The economics of plastic waste recycling are rapidly changing, pointing us to a future where both incumbent and advanced technologies will be used. However, decisive advantages for certain technologies will emerge in particular regions depending on waste streams and legislation.
Our new report analyzes the factors impacting the economic viability of four of the main plastic waste recycling processes – mechanical recycling, depolymerization, pyrolysis, and solvent-based recycling.
The four types of recycling technologies we reviewed are as follows:
- Mechanical recycling – The most common form of plastic recycling due to its cheap and simple nature. However, due to its reliance on inexpensive plastic feedstock, mechanical recycling is particularly susceptible to dips in feedstock supply. China's recent ban on plastic waste has increased that supply by 45%; however, we expect global recycling capacity to increase overall, increasing competition and limiting short-term gains.
- Depolymerization – Arguably one of the most effective plastic recycling techniques with its ability to convert polyethylene terephthalate into virgin-quality monomer precursors, the process is three times the cost of mechanical recycling and heavily reliant on low or negative feedstock prices. This likely means that even with an increase in supply, depolymerization will remain a niche form of recycling.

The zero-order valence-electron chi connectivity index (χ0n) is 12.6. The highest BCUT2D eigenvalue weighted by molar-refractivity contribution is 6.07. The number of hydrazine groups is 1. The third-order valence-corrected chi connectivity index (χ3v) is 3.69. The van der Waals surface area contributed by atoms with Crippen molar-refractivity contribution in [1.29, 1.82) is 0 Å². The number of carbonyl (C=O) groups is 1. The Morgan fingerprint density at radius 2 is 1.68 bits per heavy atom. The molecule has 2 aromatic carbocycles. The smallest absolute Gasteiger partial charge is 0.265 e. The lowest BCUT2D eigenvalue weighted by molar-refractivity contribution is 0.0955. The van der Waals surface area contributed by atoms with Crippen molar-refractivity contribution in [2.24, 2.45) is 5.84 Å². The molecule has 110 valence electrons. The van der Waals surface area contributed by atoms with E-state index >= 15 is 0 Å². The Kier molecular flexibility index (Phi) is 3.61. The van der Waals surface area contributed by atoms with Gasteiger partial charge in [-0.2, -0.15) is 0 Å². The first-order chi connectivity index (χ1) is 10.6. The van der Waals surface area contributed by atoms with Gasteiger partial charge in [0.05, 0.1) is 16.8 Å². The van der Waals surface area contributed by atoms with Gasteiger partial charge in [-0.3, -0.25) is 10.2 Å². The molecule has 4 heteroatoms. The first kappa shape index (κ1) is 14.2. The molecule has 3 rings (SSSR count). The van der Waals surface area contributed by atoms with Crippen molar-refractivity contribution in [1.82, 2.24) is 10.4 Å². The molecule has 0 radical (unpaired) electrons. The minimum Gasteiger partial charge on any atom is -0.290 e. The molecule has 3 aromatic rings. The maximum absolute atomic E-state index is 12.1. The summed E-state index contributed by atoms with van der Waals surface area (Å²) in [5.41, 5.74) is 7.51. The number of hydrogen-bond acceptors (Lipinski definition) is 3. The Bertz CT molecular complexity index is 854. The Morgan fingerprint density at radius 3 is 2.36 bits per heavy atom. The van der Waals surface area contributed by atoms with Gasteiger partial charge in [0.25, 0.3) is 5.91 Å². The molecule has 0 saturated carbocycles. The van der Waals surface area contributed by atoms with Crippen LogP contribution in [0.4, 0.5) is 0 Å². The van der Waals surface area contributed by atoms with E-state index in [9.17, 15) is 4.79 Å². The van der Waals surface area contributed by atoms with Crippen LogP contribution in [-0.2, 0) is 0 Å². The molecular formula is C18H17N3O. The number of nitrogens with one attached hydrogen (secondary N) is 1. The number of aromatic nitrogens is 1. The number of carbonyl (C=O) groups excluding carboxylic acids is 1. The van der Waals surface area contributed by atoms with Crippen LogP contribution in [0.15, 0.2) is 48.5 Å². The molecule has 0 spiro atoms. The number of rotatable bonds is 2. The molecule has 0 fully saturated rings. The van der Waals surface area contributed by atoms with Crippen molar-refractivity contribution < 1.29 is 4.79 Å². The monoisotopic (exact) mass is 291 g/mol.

- Pyrolysis – Able to address mixed plastic waste streams in ways mechanical recycling cannot, pyrolysis, though energy intensive, could fill the gap in this area left by mechanical recycling. In the event that petroleum prices decrease, we predict pyrolysis will alter its product distillation stream to target alternative chemical markets, partially insulating it from major market fluctuations.
- Solvent-based recycling – Like pyrolysis, solvent-based recycling can address mixed plastic waste streams, giving it a natural advantage over standard mechanical recycling. However, the process has had contamination issues, limiting its growth to postindustrial waste, and its reliance on the cost of solvent makes it susceptible to market factors that could inhibit growth.
As the economics of plastic waste recycling are in continuous flux, with political and economic forces impacting the direction of the technologies, no single technology will take a commanding market lead in the long-term future.
Each technology has its own set of factors determining its growth in the short term. We predict growth in some areas and contraction in others, but not enough to dictate a particular "winning" technology.
To learn more about the economic and political fluctuations impacting the future of plastic waste recycling, download our infographic here.
- Download the Infographic: The Future of Plastic Recycling
- Executive Summary: Waste Conversion Innovations to Enable a Circular Economy (Free Download)